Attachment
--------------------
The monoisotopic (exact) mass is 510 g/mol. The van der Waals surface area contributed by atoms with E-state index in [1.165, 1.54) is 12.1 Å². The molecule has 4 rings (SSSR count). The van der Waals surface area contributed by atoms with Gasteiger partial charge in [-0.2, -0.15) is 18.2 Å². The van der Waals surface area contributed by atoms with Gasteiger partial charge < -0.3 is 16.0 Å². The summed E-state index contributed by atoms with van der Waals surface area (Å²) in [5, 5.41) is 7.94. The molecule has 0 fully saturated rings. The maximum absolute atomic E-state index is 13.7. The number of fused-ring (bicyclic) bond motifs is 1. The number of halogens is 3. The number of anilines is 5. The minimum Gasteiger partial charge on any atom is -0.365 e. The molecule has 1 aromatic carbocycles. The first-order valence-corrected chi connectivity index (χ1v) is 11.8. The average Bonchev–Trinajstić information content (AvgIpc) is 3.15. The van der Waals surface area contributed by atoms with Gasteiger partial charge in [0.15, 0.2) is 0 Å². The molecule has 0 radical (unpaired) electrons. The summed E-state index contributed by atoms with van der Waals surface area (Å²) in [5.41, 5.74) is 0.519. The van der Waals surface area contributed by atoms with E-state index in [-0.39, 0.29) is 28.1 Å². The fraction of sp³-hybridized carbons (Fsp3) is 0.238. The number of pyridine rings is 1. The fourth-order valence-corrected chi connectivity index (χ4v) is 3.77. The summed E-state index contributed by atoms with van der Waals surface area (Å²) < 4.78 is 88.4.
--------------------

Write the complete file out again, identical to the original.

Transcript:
The monoisotopic (exact) mass is 510 g/mol. The van der Waals surface area contributed by atoms with E-state index in [1.165, 1.54) is 12.1 Å². The molecule has 4 rings (SSSR count). The van der Waals surface area contributed by atoms with Gasteiger partial charge in [-0.2, -0.15) is 18.2 Å². The van der Waals surface area contributed by atoms with Gasteiger partial charge < -0.3 is 16.0 Å². The summed E-state index contributed by atoms with van der Waals surface area (Å²) in [5, 5.41) is 7.94. The molecule has 0 fully saturated rings. The maximum absolute atomic E-state index is 13.7. The number of fused-ring (bicyclic) bond motifs is 1. The number of halogens is 3. The number of anilines is 5. The minimum Gasteiger partial charge on any atom is -0.365 e. The molecule has 1 aromatic carbocycles. The first-order valence-corrected chi connectivity index (χ1v) is 11.8. The average Bonchev–Trinajstić information content (AvgIpc) is 3.15. The van der Waals surface area contributed by atoms with Gasteiger partial charge in [0.15, 0.2) is 0 Å². The molecule has 0 radical (unpaired) electrons. The summed E-state index contributed by atoms with van der Waals surface area (Å²) in [5.41, 5.74) is 0.519. The van der Waals surface area contributed by atoms with E-state index in [-0.39, 0.29) is 28.1 Å². The fraction of sp³-hybridized carbons (Fsp3) is 0.238. The number of pyridine rings is 1. The fourth-order valence-corrected chi connectivity index (χ4v) is 3.77. The summed E-state index contributed by atoms with van der Waals surface area (Å²) < 4.78 is 88.4.